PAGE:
Reading James Gurney’s Color and Light has given me a lot to think about in terms of my palette. Most of my choices in the past have been gut reactions to the given assignment. To a certain extent, that’s still the way I approach it. Still, I’m trying to use a more academic approach.
One example is that I have started to use color wheels. For the past few assignments, if I try a new palette, I record it. The upper left is the “Zorn Palette”- black, cadmium red medium and yellow ochre. I became fascinated with this combination and using it, I painted “The Victor,” or “the painting with the girl pirate,” whichever you prefer.
Obviously, that had limitations, especially in the blue spectrum. For a recent Magic card I needed more intense colors. The upper right wheel was what I settled on. Ultramarine Blue was the main color, and that was complemented by Ultramarine Pink and Naples Yellow, two colors that would not dull the blue or pull the painting out of the blue family. In addition, I believe I used ivory black to darken the ultramarine blue and Indian yellow to provide a transparent substitute for the Naples Yellow. (I used both yellows in very, very small amounts; in fact, I may have discarded Naples altogether).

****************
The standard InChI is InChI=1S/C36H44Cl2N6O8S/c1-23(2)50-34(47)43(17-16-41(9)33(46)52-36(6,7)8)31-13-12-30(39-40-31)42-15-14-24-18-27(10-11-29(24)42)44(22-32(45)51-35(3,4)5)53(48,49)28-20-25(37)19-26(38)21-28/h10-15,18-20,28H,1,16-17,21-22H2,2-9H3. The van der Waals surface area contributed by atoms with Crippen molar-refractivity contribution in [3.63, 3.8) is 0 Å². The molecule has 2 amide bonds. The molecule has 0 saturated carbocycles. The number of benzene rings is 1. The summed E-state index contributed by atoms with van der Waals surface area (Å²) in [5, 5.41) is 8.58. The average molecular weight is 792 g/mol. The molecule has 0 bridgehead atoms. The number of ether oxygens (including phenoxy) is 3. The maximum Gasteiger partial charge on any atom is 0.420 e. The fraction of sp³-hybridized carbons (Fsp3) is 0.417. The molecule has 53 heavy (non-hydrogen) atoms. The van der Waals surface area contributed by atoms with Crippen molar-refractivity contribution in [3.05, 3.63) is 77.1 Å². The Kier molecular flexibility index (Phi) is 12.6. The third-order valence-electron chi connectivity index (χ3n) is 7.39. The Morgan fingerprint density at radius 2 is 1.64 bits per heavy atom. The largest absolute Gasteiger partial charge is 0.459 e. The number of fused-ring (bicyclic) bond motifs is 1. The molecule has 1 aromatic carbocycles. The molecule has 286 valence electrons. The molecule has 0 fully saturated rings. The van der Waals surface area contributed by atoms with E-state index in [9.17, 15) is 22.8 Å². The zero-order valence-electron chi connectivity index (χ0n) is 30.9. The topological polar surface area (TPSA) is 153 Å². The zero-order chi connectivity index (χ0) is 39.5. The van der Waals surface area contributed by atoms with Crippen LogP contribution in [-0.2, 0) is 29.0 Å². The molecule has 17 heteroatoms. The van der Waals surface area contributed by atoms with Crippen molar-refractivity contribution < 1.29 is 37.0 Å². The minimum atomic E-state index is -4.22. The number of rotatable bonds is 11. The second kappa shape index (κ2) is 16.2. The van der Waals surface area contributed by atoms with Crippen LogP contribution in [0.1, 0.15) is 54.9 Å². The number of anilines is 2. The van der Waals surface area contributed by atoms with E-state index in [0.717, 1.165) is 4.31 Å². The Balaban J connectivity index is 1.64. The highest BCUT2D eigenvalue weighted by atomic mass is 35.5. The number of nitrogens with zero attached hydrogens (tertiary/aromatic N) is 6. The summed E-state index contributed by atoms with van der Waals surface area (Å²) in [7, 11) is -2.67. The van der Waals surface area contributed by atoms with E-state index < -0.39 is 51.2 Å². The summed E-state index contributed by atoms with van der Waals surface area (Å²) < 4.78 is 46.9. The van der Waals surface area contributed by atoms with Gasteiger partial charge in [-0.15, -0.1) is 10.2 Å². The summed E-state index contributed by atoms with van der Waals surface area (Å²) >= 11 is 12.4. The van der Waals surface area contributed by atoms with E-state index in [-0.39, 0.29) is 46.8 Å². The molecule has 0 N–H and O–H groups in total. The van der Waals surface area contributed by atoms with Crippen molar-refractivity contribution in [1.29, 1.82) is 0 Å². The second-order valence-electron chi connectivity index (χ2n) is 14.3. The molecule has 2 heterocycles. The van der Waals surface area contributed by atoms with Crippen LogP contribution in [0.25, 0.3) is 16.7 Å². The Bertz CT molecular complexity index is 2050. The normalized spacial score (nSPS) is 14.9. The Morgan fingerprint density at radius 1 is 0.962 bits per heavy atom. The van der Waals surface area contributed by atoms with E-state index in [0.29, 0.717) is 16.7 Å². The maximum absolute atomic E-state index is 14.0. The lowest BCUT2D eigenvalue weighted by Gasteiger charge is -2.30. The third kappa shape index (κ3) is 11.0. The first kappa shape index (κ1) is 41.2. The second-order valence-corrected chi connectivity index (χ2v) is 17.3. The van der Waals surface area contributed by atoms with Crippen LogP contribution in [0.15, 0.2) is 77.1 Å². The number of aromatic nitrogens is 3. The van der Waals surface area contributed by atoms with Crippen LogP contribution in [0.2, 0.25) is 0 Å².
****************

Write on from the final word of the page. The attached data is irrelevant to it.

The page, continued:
The most recent color wheel represents my most recent pieces. The bottom left has great potential:
Ultramarine Blue Deep
Transparent Red Oxide
with the addition or subtraction of
By using UBD, TRO and YO as the base wheel, I can achieve a dark color similar to black by mixing UBD and TRO and a warm light by mixing TRO and YO. The addition of the high and low chroma reds and yellows can round out the piece where needed, but I don’t think I would ever use all of them on the same piece.
This is still a work in process, but I think I am on the right track. I think my next Magic card involves some green, so I will have to experiment with new color wheels. Maybe I’ll add Viridian to the mix? Or perhaps I’ll try different Blue-Yellow mixes?
See full post here: Ryan Pancoast Illustration2011-03-17.